Co-director Larrie Dudenhoeffer, too, after dutifully referencing the mainstays of literary criticism today, Friedrich Nietzsche, Gilles Deleuze, and Edward Said, used his paper analyzing four drawings, "Visions of the Hereafter: A Tetraptych of Sociopolitical (Ins)urgencies in French Art," to advance the agenda against the West, specifically, one of its institution, the Church. Dudenhoeffer would not confirm for me the names of these artists, but his presentation focused on their mockery of the Church, with scenes of "parabolic insurgencies" in the form of naked, demonic worshippers, upsetting the Western "absence-presence duality." His slide of a "semiotic square" showed "state ideology" and "state formation" as representative of the uneven distribution of wealth and status. He engaged in the common practice of using the "text," now visual, to mock and describe an institution upholding the hierarchy of the West.
Melissa Keith, also of KSU, continued the anti-West, anti-imperialist theme by recycling 1970s feminist theory in her paper titled, "Defining the Erotic Mystical Global Paradigm: From Inanna to the Bhagavad-Gita to Audre Lorde." The feminist discovery of the "wild" (thanks to Lorde, Adrienne Rich, and Judy Grahn) dismantled the archetypical story of the West, that of the hero, with God as the patriarch. Lorde's rescuing of the "erotic" from its association with the "pornographic" and overturning--again--the old "dualities" of spirit over nature, was enthusiastically hailed. "Reclaiming" and "renaming" private body parts (this was soon after the Vagina Monologues season, after all) leads to staking out "intellectual space." As for implementation, Keith said teaching the explicit poetry of Judy Grahn in a small class of "mature" students provides "quite an amazing experience."
Every other of the papers I listened to supported writers or interpretations of literature that called into question the legitimacy of the West. Gordon McNeer, of the Spanish department at North Georgia College and State University, in his presentation, "In Defense of Poetry," discussed the younger poets he has been translating. All they seemed to have in common was uncertainty and communicating about their confrontations against "political power."
"'Hey Hey, Ho Ho, Western Civ Has Got to Go!': T.E. Hulme, Wyndham Lewis, and Modernist Multiculturalism," by Kevin Rulo of Catholic University of America, did not invoke Jesse Jackson, as I expected. But there was the obligatory reference to Marx and Engels before Rulo's attack on the West via a reinterpretation of Hulme and Lewis that rejected the conventional one of them as "reactionaries." According to Rulo, Hulme and Lewis are really arguing for multiculturalism, understood as anti-Western. To understand all this, you had to be there.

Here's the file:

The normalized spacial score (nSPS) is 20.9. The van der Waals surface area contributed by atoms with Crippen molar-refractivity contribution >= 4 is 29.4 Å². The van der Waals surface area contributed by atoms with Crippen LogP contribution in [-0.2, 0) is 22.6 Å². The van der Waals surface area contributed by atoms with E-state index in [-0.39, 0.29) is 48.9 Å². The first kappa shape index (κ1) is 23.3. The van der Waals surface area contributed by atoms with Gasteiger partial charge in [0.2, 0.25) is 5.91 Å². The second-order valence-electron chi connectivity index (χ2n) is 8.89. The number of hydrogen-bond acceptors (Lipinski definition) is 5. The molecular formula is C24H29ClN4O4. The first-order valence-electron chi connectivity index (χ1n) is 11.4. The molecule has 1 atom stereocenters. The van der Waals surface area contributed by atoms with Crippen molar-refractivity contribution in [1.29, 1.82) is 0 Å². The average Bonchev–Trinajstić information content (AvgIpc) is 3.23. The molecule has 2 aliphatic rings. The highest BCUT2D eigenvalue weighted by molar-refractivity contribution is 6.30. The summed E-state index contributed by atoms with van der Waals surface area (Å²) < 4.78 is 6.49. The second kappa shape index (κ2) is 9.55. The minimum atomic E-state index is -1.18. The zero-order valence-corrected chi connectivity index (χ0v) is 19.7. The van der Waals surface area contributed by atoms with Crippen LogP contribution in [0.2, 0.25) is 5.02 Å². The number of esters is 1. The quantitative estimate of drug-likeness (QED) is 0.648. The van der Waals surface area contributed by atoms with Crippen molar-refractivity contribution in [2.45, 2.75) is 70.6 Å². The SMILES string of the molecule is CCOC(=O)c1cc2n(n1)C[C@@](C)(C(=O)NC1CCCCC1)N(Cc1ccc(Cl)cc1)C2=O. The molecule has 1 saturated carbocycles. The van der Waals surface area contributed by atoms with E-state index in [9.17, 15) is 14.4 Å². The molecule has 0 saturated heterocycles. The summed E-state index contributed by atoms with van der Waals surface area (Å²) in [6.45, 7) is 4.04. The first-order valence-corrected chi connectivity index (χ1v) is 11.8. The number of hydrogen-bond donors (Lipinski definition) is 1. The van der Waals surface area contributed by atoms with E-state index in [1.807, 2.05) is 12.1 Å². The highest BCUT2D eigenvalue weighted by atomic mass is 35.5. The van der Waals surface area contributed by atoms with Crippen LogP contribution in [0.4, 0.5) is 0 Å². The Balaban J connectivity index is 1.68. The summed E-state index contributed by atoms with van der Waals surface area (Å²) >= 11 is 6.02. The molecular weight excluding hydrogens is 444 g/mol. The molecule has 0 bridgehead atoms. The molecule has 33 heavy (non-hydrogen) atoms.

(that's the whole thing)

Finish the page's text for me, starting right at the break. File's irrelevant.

The paper--get ready for this title--"Thomas De Quincey's Retreat into the 'Nilotic Mud': Orientalism as a Response to Social Strain," linked De Quincey's alienation from the British culture of "hegemonic masculinity," to the symbol of the crocodile, to his drug use. The attack on "hegemonic masculinity" complements the feminist celebration of victory over body-spirit duality (and hence traditional religion).
Jennifer Randall of Dalton State College too promoted global citizenship in her paper, "The Complexity of Global Citizenship: The Search for Cosmopolitanism in Jonathan Swift's Gulliver's Travels." Kant's solution of "world citizens" who display "hospitality" leads to the conclusion that "no one has more right [than anyone else] to occupy a part of the world," as she put it.
Dalton State College's Lorena Sins' paper, "The Global Village Flies Home to Roost: Pretty Birds," about a novel by NPR correspondent Scott Simon, based on the siege of Sarajevo, too pushed the anti-West agenda. Sins, with somewhat of an air of schadenfreude, said that until 9/11 Americans were sheltered from violence and knowledge of the imperialistic influence of our culture. ("We are like a hawk blocking out glory by silhouette of the sun.") The title and the bird symbolism come from the protagonist in the story, a seventeen-year-old nominally Muslim Bosnian female resistance fighter.
By 3 p.m. I had been thrown back to my confusing days of graduate school in the 1990s, before 9/11 and the Occupy movement. As a master's level student at Georgia State University and Ph.D. student at the University of Georgia, I sought shelter with the older professors, and believed that maybe on a far-flung campus like Dalton, an English department would not be as politicized. But even in the solidly Republican country of Cobb County, where Kennesaw is located, professors openly advertise conferences by favorably quoting The Communist Manifesto, and in Tea Party country, North Georgia, where Dalton is located, professors use "texts" in English classes to advance the idea of dismantling the West to build the new "global citizen."
While most of the public might believe that courses in world literature advance the Western Enlightenment ideas of cosmopolitanism and openness to learning about other cultures, they would be shocked at learning how boldly these professors used the pretext of teaching world literature to advance a political agenda explicitly Marxist and aligned with the Occupy Wall Street movement.
But could there be a bright note? At one time I despaired about explaining to the average person the cultural rot that passes as scholarship in English departments today. The more they invoke Che Guevaras their hero, the easier it is to show people what's going on.
Mary Grabar is an English instructor in Atlanta.